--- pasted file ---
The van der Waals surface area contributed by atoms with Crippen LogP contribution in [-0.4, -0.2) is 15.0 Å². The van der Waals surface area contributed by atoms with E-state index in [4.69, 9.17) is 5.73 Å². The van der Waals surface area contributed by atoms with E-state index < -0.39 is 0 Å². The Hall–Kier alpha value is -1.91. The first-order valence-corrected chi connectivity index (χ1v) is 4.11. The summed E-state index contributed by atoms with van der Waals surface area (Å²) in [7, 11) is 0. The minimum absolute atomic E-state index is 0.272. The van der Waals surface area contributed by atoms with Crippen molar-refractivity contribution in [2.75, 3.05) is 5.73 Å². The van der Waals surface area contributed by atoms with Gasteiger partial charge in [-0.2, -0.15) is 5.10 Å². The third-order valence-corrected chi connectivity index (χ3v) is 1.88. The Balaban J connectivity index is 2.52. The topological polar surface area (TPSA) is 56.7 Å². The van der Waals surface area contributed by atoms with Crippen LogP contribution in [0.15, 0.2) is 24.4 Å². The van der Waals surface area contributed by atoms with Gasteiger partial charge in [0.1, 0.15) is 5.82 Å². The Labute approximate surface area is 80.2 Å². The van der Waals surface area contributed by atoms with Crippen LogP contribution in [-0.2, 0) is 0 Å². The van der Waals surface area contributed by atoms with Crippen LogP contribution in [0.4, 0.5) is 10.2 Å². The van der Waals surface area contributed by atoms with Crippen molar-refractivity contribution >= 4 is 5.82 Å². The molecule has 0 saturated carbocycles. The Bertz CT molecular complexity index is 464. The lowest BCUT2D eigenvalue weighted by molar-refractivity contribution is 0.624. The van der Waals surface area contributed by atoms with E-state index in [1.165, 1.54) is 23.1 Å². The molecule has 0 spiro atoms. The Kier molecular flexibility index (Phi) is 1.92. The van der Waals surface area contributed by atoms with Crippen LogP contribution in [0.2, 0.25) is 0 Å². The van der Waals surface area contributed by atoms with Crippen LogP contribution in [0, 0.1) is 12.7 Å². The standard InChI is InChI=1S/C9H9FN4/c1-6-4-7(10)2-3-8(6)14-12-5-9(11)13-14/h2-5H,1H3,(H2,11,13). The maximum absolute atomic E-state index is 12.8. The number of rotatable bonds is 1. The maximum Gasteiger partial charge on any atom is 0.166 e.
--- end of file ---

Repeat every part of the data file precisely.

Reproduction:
The van der Waals surface area contributed by atoms with Crippen LogP contribution in [-0.4, -0.2) is 15.0 Å². The van der Waals surface area contributed by atoms with E-state index in [4.69, 9.17) is 5.73 Å². The van der Waals surface area contributed by atoms with E-state index < -0.39 is 0 Å². The Hall–Kier alpha value is -1.91. The first-order valence-corrected chi connectivity index (χ1v) is 4.11. The summed E-state index contributed by atoms with van der Waals surface area (Å²) in [7, 11) is 0. The minimum absolute atomic E-state index is 0.272. The van der Waals surface area contributed by atoms with Crippen molar-refractivity contribution in [2.75, 3.05) is 5.73 Å². The van der Waals surface area contributed by atoms with Gasteiger partial charge in [-0.2, -0.15) is 5.10 Å². The third-order valence-corrected chi connectivity index (χ3v) is 1.88. The Balaban J connectivity index is 2.52. The topological polar surface area (TPSA) is 56.7 Å². The van der Waals surface area contributed by atoms with Crippen LogP contribution in [0.15, 0.2) is 24.4 Å². The van der Waals surface area contributed by atoms with Gasteiger partial charge in [0.1, 0.15) is 5.82 Å². The Labute approximate surface area is 80.2 Å². The van der Waals surface area contributed by atoms with Crippen LogP contribution in [-0.2, 0) is 0 Å². The van der Waals surface area contributed by atoms with Crippen LogP contribution in [0.4, 0.5) is 10.2 Å². The van der Waals surface area contributed by atoms with Crippen molar-refractivity contribution >= 4 is 5.82 Å². The molecule has 0 saturated carbocycles. The Bertz CT molecular complexity index is 464. The lowest BCUT2D eigenvalue weighted by molar-refractivity contribution is 0.624. The van der Waals surface area contributed by atoms with E-state index in [1.165, 1.54) is 23.1 Å². The molecule has 0 spiro atoms. The Kier molecular flexibility index (Phi) is 1.92. The van der Waals surface area contributed by atoms with Crippen LogP contribution in [0.2, 0.25) is 0 Å². The van der Waals surface area contributed by atoms with Crippen LogP contribution in [0, 0.1) is 12.7 Å². The standard InChI is InChI=1S/C9H9FN4/c1-6-4-7(10)2-3-8(6)14-12-5-9(11)13-14/h2-5H,1H3,(H2,11,13). The maximum absolute atomic E-state index is 12.8. The number of rotatable bonds is 1. The maximum Gasteiger partial charge on any atom is 0.166 e.